LOCATION TALQUIN FLEstablished Series
TAXONOMIC CLASS: Sandy, siliceous, thermic Aeric Alaquods
TYPICAL PEDON: Talquin fine sand--on a smooth 1 percent slope in cleared areas. (Colors are for moist soil.)
Ap--0 to 10 inches; dark gray (10YR 4/1) rubbed, fine sand; weak medium granular structure; very friable; many fine, medium, and coarse roots; many uncoated sand grains give a salt-and-pepper appearance; extremely acid; clear smooth boundary. (7 to 10 inches thick)
E--10 to 25 inches; light gray (10YR 7/1) fine sand; single grained; loose; few fine, medium, and coarse roots; common medium faint streaks of gray (10YR 5/1); strongly acid; abrupt wavy boundary. (8 to 23 inches thick)
Bh--25 to 27 inches; very dark gray (10YR 3/1) fine sand; weak medium granular structure; very friable, noncemented; common uncoated sand grains; very strongly acid; clear wavy boundary. (2 to 6 inches thick)
Bw/Bh--27 to 37 inches; brown (7.5YR 4/4) fine sand; weak medium granular structure; very friable, noncemented; sand grains thinly coated with colloidal organic matter; common medium faint dark brown (7.5YR 3/2) stains along root channels; very strongly acid; gradual wavy boundary. (0 to 12 inches thick)
C--37 to 80 inches; light yellowish brown (10YR 6/4) fine sand; single grained; loose; very strongly acid.
TYPE LOCATION: Leon County, Florida; approximately 1.5 miles east of Natural Bridge and about 30 feet north of Natural Bridge Road; SE 1/4, SE 1/4, Sec. 21, T. 2 S., R. 2 E.
RANGE IN CHARACTERISTICS: Solum thickness ranges from 25 to 50 inches. The Bh horizon is less than 7 inches in thickness. Combined thickness of the A and E horizons is less than 30 inches. Reaction ranges from extremely acid to strongly acid throughout.
The A horizon, after rubbing, has hue of 10YR, value of 2 to 4, and chroma of 0 to 2; or it is neutral with value of 2 to 4. Unrubbed, this horizon is a mixture of white uncoated sand grains and black organic matter. When dry, it has a salt-and-pepper appearance. Texture is sand or fine sand.
The E horizon has hue of 10YR, value of 5 to 8, and chroma of 0 to 2; or it is neutral with value of 5 to 8. Vertical streaks and areas of organic matter accumulation in shades of black to gray range from none to common. Texture is sand or fine sand.
The Bh horizon has hue of 5YR to 10YR, value of 2 to 4, and chroma of 1 to 4; or it is neutral with value of 3. Sand grains are thinly to moderately coated with colloidal organic matter. It has a weighted average of less than 0.6 percent organic carbon in the matrix of the upper 12 inches or 2.3 percent or more in the upper 2 cm. Texture is sand or fine sand.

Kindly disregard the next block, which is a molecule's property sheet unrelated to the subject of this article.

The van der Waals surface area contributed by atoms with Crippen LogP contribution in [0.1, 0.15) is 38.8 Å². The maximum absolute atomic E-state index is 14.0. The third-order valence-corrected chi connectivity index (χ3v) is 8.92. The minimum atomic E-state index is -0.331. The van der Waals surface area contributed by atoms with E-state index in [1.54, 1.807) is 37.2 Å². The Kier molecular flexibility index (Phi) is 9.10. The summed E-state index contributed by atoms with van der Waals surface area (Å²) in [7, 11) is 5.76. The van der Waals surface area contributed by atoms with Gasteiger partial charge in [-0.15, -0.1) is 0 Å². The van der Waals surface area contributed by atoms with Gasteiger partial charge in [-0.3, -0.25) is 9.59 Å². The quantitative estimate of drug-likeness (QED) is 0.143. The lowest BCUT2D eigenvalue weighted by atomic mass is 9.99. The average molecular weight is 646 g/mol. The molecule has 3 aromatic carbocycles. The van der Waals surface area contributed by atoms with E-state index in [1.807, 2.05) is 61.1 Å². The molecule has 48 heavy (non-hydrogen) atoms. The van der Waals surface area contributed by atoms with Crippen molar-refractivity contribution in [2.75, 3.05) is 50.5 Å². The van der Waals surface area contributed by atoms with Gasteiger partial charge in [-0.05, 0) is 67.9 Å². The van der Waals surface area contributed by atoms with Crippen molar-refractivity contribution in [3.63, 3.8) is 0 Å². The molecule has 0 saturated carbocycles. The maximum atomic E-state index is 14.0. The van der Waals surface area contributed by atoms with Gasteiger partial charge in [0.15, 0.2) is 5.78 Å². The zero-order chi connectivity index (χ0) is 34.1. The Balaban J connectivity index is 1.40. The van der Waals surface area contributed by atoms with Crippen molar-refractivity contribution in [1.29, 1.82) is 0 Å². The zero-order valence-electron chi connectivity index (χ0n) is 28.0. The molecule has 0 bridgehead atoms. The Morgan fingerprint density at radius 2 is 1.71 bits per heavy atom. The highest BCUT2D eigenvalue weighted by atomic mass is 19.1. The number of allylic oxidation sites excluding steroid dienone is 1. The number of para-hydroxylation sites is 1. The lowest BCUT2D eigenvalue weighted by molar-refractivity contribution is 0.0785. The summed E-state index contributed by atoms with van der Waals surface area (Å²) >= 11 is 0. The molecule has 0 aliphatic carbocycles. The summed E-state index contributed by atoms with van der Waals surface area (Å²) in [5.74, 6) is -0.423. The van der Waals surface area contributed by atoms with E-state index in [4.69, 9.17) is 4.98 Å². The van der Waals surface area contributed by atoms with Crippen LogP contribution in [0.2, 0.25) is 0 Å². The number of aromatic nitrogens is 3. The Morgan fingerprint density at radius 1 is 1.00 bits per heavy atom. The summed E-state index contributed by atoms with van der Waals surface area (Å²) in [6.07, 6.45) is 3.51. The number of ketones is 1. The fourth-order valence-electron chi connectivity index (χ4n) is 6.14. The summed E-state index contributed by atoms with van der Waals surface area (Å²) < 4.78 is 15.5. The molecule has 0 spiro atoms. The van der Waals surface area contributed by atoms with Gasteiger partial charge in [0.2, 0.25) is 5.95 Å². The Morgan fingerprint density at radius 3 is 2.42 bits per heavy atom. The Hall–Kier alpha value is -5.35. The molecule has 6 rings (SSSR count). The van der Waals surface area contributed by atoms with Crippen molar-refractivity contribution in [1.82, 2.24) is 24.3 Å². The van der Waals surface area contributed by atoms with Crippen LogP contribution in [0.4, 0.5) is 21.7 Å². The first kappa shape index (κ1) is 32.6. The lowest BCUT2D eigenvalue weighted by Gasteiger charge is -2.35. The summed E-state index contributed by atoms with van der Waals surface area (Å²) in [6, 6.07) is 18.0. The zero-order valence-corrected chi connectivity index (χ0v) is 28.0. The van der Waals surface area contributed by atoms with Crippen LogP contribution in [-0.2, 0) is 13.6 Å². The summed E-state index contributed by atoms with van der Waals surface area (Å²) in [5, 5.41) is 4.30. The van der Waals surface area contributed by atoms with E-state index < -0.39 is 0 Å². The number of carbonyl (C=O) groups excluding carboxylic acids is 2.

The C horizon has hue of 10YR or 2.5Y, value of 5 to 7, and chroma of 0 to 4; or it is neutral with value of 5 to 7. Redoximorphic features in shades of gray, brown, or yellow range from none to common. Texture is sand or fine sand.
COMPETING SERIES: These are the Leon and Witherbee series in the same family. They have spodic horizons more than 6 inches in thickness. In addition, the very poorly or poorly drained Leon soils are on similar to lower positions and the somewhat poorly drained Witherbee soils are on higher positions.
GEOGRAPHIC SETTING: Talquin soils are on flatwoods on the Lower Coastal Plain. Slopes range from 0 to 2 percent. They formed in thick beds of sandy marine sediments. The climate is humid semitropical. The average annual precipitation ranges from 50 to 60 inches and the average annual temperature ranges from 65 to 70 degrees F.
GEOGRAPHICALLY ASSOCIATED SOILS: These are the competing Leon series and the Chipley, Foxworth, Rutlege, and Sapelo series. The somewhat poorly drained Chipley and Foxworth soils are on higher positions, and do not have spodic horizons. The very poorly drained Rutlege soils are on lower positions, do not have spodic horizons, are sandy throughout, and have umbric epipedons. The somewhat poorly drained Sapelo soils are on similar positions, have better developed spodic horizons and argillic horizons beneath the spodic horizon.
DRAINAGE AND PERMEABILITY: Poorly drained; rapid permeability in the A and E horizons and moderate to moderately rapid permeability in the Bh horizon.
USE AND VEGETATION: Most areas of Talquin soils are used for forestry. A few areas are in tame pasture. The native vegetation consists of longleaf pine, slash pine, waxmyrtle, scattered water oak, fetterbush, gallberry, running oak, sawpalmetto, chalky bluestem, broomsedge bluestem, indiangrass, panicums, and pineland threeawn.
DISTRIBUTION AND EXTENT: The Gulf Coastal Plain. The series is of small known extent but may also occur on the Atlantic Coastal Plain.
MLRA SOIL SURVEY REGIONAL OFFICE (MO) RESPONSIBLE: Auburn, Alabama.
SERIES ESTABLISHED: Leon County, Florida; 1979.
REMARKS: Diagnostic horizons and features recognized in this pedon:
Ochric epipedon the zone from the surface to a depth of 25 inches (Ap and E horizons).
Albic horizon the zone from 10 to 25 inches (E horizon).
Spodic horizon the zone from 27 to 37 inches (Bh2 horizon).
Aquic condition - endosaturation - all layers below about 6 inches.
The water table is within depths of 6 to 18 inches for 1 to 3 months during periods of high rainfall and within depths of 18 to 40 inches for 9 months or more during most years.
Talquin soils were formerly included in the Leon series. This revision limits these soils to (entic) Alaquods, ie. Alaquods that have a spodic horizon that has a weighted average of less than 0.6 percent organic carbon in the matrix of the upper 30 cm of the spodic horizon, and the upper subhorizon of the spodic horizon has less than 2.3 percent organic carbon in the upper 2 cm; or the subhorizon with 2.3 percent or more organic carbon is present in 90 percent or less of each pedon.
ADDITIONAL DATA: Characterization sample: Sampled as S33-20-(1-10) and S37-21-(1-5), IFAS, University of Florida, Gainesville, FL.